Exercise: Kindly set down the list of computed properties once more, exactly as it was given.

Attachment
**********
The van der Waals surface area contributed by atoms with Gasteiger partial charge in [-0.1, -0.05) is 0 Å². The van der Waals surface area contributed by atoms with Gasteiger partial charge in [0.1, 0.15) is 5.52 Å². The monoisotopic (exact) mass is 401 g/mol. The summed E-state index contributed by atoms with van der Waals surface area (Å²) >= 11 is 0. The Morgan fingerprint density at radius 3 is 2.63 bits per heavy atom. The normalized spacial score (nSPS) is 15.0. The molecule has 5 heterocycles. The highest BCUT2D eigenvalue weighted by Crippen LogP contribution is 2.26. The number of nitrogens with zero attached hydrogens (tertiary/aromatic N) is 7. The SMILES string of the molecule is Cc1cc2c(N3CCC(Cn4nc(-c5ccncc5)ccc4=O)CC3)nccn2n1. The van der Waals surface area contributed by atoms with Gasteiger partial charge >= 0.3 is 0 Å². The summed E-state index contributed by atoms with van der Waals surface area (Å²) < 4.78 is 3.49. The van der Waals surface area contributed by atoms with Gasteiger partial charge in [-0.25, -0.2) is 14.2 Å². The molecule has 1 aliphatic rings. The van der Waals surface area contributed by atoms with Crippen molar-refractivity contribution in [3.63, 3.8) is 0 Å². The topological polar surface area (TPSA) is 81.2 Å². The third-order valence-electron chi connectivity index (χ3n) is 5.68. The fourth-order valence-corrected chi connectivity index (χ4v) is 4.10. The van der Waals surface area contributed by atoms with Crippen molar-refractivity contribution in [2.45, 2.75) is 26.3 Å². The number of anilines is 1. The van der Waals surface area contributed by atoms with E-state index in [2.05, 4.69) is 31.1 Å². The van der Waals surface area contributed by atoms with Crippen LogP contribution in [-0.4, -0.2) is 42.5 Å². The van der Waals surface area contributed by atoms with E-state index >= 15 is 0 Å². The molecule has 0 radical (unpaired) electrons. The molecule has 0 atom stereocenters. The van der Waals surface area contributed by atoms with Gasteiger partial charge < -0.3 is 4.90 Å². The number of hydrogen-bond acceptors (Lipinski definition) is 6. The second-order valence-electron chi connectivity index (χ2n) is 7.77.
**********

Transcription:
The van der Waals surface area contributed by atoms with Gasteiger partial charge in [-0.1, -0.05) is 0 Å². The van der Waals surface area contributed by atoms with Gasteiger partial charge in [0.1, 0.15) is 5.52 Å². The monoisotopic (exact) mass is 401 g/mol. The summed E-state index contributed by atoms with van der Waals surface area (Å²) >= 11 is 0. The Morgan fingerprint density at radius 3 is 2.63 bits per heavy atom. The normalized spacial score (nSPS) is 15.0. The molecule has 5 heterocycles. The highest BCUT2D eigenvalue weighted by Crippen LogP contribution is 2.26. The number of nitrogens with zero attached hydrogens (tertiary/aromatic N) is 7. The SMILES string of the molecule is Cc1cc2c(N3CCC(Cn4nc(-c5ccncc5)ccc4=O)CC3)nccn2n1. The van der Waals surface area contributed by atoms with Gasteiger partial charge >= 0.3 is 0 Å². The summed E-state index contributed by atoms with van der Waals surface area (Å²) < 4.78 is 3.49. The van der Waals surface area contributed by atoms with Gasteiger partial charge in [-0.25, -0.2) is 14.2 Å². The molecule has 1 aliphatic rings. The van der Waals surface area contributed by atoms with Crippen molar-refractivity contribution in [3.63, 3.8) is 0 Å². The topological polar surface area (TPSA) is 81.2 Å². The third-order valence-electron chi connectivity index (χ3n) is 5.68. The fourth-order valence-corrected chi connectivity index (χ4v) is 4.10. The van der Waals surface area contributed by atoms with Crippen molar-refractivity contribution in [2.45, 2.75) is 26.3 Å². The number of anilines is 1. The van der Waals surface area contributed by atoms with E-state index in [2.05, 4.69) is 31.1 Å². The van der Waals surface area contributed by atoms with Crippen LogP contribution in [-0.4, -0.2) is 42.5 Å². The van der Waals surface area contributed by atoms with E-state index >= 15 is 0 Å². The molecule has 0 radical (unpaired) electrons. The molecule has 0 atom stereocenters. The van der Waals surface area contributed by atoms with Gasteiger partial charge < -0.3 is 4.90 Å². The number of hydrogen-bond acceptors (Lipinski definition) is 6. The second-order valence-electron chi connectivity index (χ2n) is 7.77.